Another thing that I really eat up in Wild at Heart is the attention and care that went into the accessory choices. The mismatched circle and sword earrings are powerful enough on their own, but the way that they were utilized– along with the blonde wig and thick brows– to identify Perdita and Juana (Grace Zabriskie) as working for the same forces was a delicious detail. At the same time, they both encapsulated the essence of their own characters perfectly by style of dress, with Juana’s disheveled presence being captured through her unconventional shoe pairing and sashed suede dress. Also, obviously not the main attraction here but we love to see a turtleneck and blazer combo.
Last but not least, a note on Bobby Peru, perhaps one of Lynch’s sleaziest characters to date. Accomplice to Perdita, it’s only fair that he also have a showstopping appearance. There is not an inch of wasted space here. From the slicked back hair to the prepubescent mustache, disturbingly small teeth, and chain smoking, it is immediately clear that Bobby Peru is going to be up to some antics. The color palette may be neutral monochromatic, but once again, accessories do all the heavy lifting. His leather fringe jacket serves a similar unspoken purpose as Sailor’s snakeskin jacket, bringing a true touch of rowdy Texas personality to Bobby’s look, along with the classic bolo tie. I may or may not have howled upon first seeing Willem Dafoe walk into frame sporting this ensemble… It’s menacing and well-constructed all the same to give a sense of misplaced confidence. The body language here says it all! All in all, the 90s were not ready for this masterclass in fashion and self expression.
Twin Peaks’ southern-fried, hyper-sexualized cousin who smells bad.
A unique entry into the Lynch pantheon, Wild at Heart sees Lynch take on the great American road trip film trope with Nic Cage and Laura Dern starring as the fiery couple on the run from the police and a murderous mother. There is clear backtracking for Lynch with Wild at Heart’s echoing of Blue Velvet and Twin Peaks’ motifs of putting a demented and trauma-fueled mystery underneath a classic American veneer. Additionally, Lynch steps forward with the less linear storytelling and the concept of a hit being put out. However, Wild at Heart does not capture the magic of either of these Lynchian staples. The explanation for this miss still eludes me, however I will attempt to explicate my thoughts and come to some sort of conclusion for this phenomenon.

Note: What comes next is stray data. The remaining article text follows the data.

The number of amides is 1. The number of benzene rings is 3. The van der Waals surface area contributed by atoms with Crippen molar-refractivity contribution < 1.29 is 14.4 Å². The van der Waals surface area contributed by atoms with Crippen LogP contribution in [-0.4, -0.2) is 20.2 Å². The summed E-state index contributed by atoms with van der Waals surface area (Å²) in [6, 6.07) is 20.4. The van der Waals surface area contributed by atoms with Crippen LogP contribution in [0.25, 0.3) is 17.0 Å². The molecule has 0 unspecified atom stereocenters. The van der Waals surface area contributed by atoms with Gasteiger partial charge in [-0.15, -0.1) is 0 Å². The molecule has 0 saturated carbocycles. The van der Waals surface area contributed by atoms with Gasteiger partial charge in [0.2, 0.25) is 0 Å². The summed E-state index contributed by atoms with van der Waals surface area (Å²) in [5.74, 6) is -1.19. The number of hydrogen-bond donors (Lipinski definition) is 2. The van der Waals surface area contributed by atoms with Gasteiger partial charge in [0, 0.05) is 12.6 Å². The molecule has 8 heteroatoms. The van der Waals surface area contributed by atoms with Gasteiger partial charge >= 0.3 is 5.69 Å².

One major aspect which separates Wild at Heart from Lynch’s other films is the setting. The South may simply not agree with Lynch’s formula of presenting a pleasant exterior only to reveal the evil beneath due to the inherent flaws of the American South. The kooky South Lynch creates feels too silly at times of trauma while being unable to woo me with Lynchian charm in its softer moments due to the characters being icky. This makes the messaging of the film feel much more ham-fisted than other efforts from Lynch. It is simply an impossibility for me to feel the same way about a side character who wears a trucker hat with a Confederate flag than one who wears flannel (despite them likely voting for the same party). The lack of Lynchian magic in Wild at Heart brings to light how Lynch was truly at a crossroads with how he wanted to tell his stories because although it dips its toes into both types of Lynch presentation, it doesn’t fully commit to one or the other and is fair at best when it comes to plot.
Another puzzling aspect of this film is the characters and the way they are performed. On paper, this is a dream lineup. Nic Cage, Laura Dern, Willem Dafoe, Harry Dean Stanton-how could one go wrong? When breaking each performance down, things become a bit clearer. Nic Cage’s performance left me a little mixed. I loved the moments of pure Cage insanity, but they were so few and far between they started to feel unwarranted whenever they showed up. On top of that his accent was very funny but I’m not sure if that makes me enjoy his performance anymore. Laura Dern balls out though, no question. Even though she also sounds silly her moments of pain, grief, and suffering all come off as incredibly real. Willem gives an undeniably great performance, but his character is so forthrightly gross and sinister that he doesn’t captivate me the same way Frank from Blue Velvet does. Harry Dean Stanton’s performance is solid, but his character illuminates the huge lapse of great storytelling Wild at Heart suffers from. I can handle a subplot I barely care about in a TV show, but one in a two-hour movie feels cheap and truly useless.
So, there you have it, a summation of all of my mixed and lukewarm opinions about David Lynch’s least important full-length entry in his filmography, yet I still feel hollow. It may just be that I’m not used to seeing one of my favorite directors let me down in such a unique way. This feeling which I am experiencing can only be likened to missing an open three in your hotspot. David has been stroking this shot all game, nothing but net. He’s lined up just how he likes it, he even spins the ball in his hand and takes a dribble. Lynch rises up like he has many times before and lets the ball fly, only to be met with a resounding CLANG from the rim and the shot not falling. David would go on to make many more shots from that spot, but I will always remember witnessing that strange miss from that strange man.